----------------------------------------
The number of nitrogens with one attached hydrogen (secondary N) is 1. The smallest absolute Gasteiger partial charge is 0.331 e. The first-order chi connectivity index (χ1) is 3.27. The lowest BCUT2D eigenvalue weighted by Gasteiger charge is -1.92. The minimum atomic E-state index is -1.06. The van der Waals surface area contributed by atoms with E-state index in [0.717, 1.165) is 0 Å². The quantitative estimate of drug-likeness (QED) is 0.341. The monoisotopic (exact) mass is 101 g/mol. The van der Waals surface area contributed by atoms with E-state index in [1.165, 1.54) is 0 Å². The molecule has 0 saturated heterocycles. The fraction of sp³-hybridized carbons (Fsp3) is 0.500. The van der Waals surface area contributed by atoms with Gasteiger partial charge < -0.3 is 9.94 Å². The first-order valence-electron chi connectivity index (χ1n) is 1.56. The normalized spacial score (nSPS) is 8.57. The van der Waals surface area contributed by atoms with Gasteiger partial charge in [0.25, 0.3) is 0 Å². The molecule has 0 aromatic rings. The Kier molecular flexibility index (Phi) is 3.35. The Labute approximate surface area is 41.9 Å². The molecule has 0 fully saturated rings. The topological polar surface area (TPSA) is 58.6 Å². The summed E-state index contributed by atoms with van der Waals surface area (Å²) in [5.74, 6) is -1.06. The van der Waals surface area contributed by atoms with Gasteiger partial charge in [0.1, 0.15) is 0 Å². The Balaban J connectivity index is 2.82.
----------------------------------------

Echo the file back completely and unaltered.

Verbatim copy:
The number of nitrogens with one attached hydrogen (secondary N) is 1. The smallest absolute Gasteiger partial charge is 0.331 e. The first-order chi connectivity index (χ1) is 3.27. The lowest BCUT2D eigenvalue weighted by Gasteiger charge is -1.92. The minimum atomic E-state index is -1.06. The van der Waals surface area contributed by atoms with E-state index in [0.717, 1.165) is 0 Å². The quantitative estimate of drug-likeness (QED) is 0.341. The monoisotopic (exact) mass is 101 g/mol. The van der Waals surface area contributed by atoms with E-state index in [1.165, 1.54) is 0 Å². The molecule has 0 saturated heterocycles. The fraction of sp³-hybridized carbons (Fsp3) is 0.500. The van der Waals surface area contributed by atoms with Gasteiger partial charge < -0.3 is 9.94 Å². The first-order valence-electron chi connectivity index (χ1n) is 1.56. The normalized spacial score (nSPS) is 8.57. The van der Waals surface area contributed by atoms with Gasteiger partial charge in [0.25, 0.3) is 0 Å². The molecule has 0 aromatic rings. The Kier molecular flexibility index (Phi) is 3.35. The Labute approximate surface area is 41.9 Å². The molecule has 0 fully saturated rings. The topological polar surface area (TPSA) is 58.6 Å². The summed E-state index contributed by atoms with van der Waals surface area (Å²) in [5.74, 6) is -1.06. The van der Waals surface area contributed by atoms with Gasteiger partial charge in [0.1, 0.15) is 0 Å². The Balaban J connectivity index is 2.82.